The next stop on our overland adventure from Argentina to Montana was the larger and better-known city to the north – Mendoza. With the rise in popularity of Argentine wines over the past decade, I was excited to see the origins of the Malbec and visit a few vineyards. Unfortunately, the wine god (that would be Dionysus) was not smiling upon us. We ended up being really busy taking care of errands and preparing to cross into Chile that we didn’t make it to any vineyards. Well, that’s not exactly right – what actually happened is that the day we set aside to drive out to where most of the vineyards are (a half hour or so south from our campsite in an area called Lujan de Cuyo) happened to be a Sunday, and if we hadn’t had vacation syndrome (“what day is it?”) we would have been perfectly aware that you can accomplish nothing on a Sunday anywhere in Latin America. So we took a nice drive out to the vineyards only to be greeted by closed gates and one employee telling us we had to make a reservation to get in for such-and-such time the next day. Um, not going to happen! So if you clicked on this blog post hoping to get some good info about Mendoza wine tours or wine tasting, you can at least take this away from my post – don’t go on a Sunday! And make a reservation! (Although we are sure you can still get in without one!) Nevertheless, we enjoyed the drive through the beautiful tree-lined streets between the sleepy fields of winter vines, which may be why Eva and Coco also slept peaceful naps as well in their car seats.
Villavicencio Nature Preserve
Although we didn’t get to any bodegas in Mendoza, we ventured out to the Villavicencio nature preserve, which is 50 km to the north of the city. Folks from Argentina are familiar with Villavicencio as a brand of bottled water commonly available throughout the country. Though there is a large bottling plant you see in the distance as you enter the reserve, the main attraction is the abandoned luxury hotel further down the desolate road, which is tucked into the mountainside as you begin to ascend the foothills of the Andes. Everyone is encouraged to bring empty water bottles and fill up on the crisp, delicious water that comes from the spring, though we didn’t bring ours because we had excellent water in our campground that the owner said was better than Villavicencio and we believed him because it WAS (Camping Suizo – go there!).
Sorry to say though, we didn’t make it to the hotel – never even caught a glimpse of it – because Coco fell asleep just as we pulled into the parking lot. So, we thought it might be a good idea to drive a little bit up the road to a place called “Los Caracoles” on our little simplified tourist map which was given to us at the entrance and was dotted with illustrations of wildlife – cute and totally misleading! The plan was to drive 20 minutes or so then turn around and come back to the old hotel so Coco could have time to sleep. Maybe we would see one of those cozy looking foxes or guanacos. Little did we know that turning around would be impossible, and that “caracole” means snail, which apparently has something to do with the way the single-lane road snakes frightenly up the steep mountain peaks on the way to Uspallata, a little mountain town near the border crossing to Chile. If I wasn’t in charge of filming the drive, I may have imploded from panic on that little dirt track with no guardrails! Though at the same time it was an orgasmically amazing site that made you feel like a teeny insignificant spec as we ascended the great grand beast of the Andes. We only had one near-miss luckily as we slightly brushed another car coming around one of the 180 degree bends since neither my husband nor the other car would stop to let the other car go (both must have been from Buenos Aires). We did find one little spot that was wide enough to stop and let Eva get out to touch snow for the first time, though it was only a little dusting and we couldn’t really make snowballs or snow angels like she wanted! When we finally reached the top we were at 9,600 feet, and I was starting to feel a bit nauseous (altitude sickness! Happens after 8,000 feet!), though Tomas and the kids seemed just fine. Definitely a hairy but amazing drive, but not for the faint of heart. Luckily, we could continue on through Uspallata and loop back to Mendoza instead of having to turn around and do the caracoles again!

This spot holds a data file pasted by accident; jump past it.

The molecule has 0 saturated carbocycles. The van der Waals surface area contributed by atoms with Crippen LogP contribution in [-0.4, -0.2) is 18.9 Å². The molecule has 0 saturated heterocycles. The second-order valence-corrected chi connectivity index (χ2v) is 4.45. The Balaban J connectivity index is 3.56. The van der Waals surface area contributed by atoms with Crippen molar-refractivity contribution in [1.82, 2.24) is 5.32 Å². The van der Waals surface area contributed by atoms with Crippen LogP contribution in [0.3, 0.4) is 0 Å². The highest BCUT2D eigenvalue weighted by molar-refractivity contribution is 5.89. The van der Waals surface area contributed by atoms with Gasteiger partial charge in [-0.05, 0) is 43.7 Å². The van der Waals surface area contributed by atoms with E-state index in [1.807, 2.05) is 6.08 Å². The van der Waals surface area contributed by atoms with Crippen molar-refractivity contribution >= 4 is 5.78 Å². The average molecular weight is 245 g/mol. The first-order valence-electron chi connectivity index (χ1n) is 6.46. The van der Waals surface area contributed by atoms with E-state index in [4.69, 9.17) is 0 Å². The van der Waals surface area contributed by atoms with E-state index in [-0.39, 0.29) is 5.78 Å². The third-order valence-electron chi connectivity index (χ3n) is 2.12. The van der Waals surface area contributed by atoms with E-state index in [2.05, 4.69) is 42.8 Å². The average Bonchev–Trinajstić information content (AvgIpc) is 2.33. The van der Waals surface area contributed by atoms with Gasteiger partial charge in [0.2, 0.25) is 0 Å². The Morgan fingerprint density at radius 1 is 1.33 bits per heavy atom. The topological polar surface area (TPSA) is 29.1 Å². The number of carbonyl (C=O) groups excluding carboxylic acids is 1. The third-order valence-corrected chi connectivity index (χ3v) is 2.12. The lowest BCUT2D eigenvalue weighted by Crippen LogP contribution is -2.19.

The city of Mendoza
The rest of our stay in Mendoza was very relaxed – we enjoyed exploring the beautiful Parque San Martin, a huge green area in the heart of the city with a great kids playground and carousel, and lots of leafy trees and trails to walk. We drove up to the monument at Cerro de la Gloria, a mountain within the park, and enjoyed yelling at the kids not to climb on the statue as we took in the view of the city and thought pensively on the striking subject matter of the statue (the Army of the Andes defeats the Spaniards with a huge menacing angel spreading her wings above them). We spent time in the heart of downtown, which was charming with its shady tree-lined streets and even more excellent playgrounds. It struck us as a city we could definitely live in, having a good balance of culture, activities, and being in close proximity to the Andes provided a ton of outdoor fun.
Maybe that’s why we stayed a couple of days longer than we needed to – or maybe our little experience ascending only the FOOTHILLS of the Andes was making us drag our feet! But the climb over the pass to Chile was imminent and hopefully our little Ranger would make it!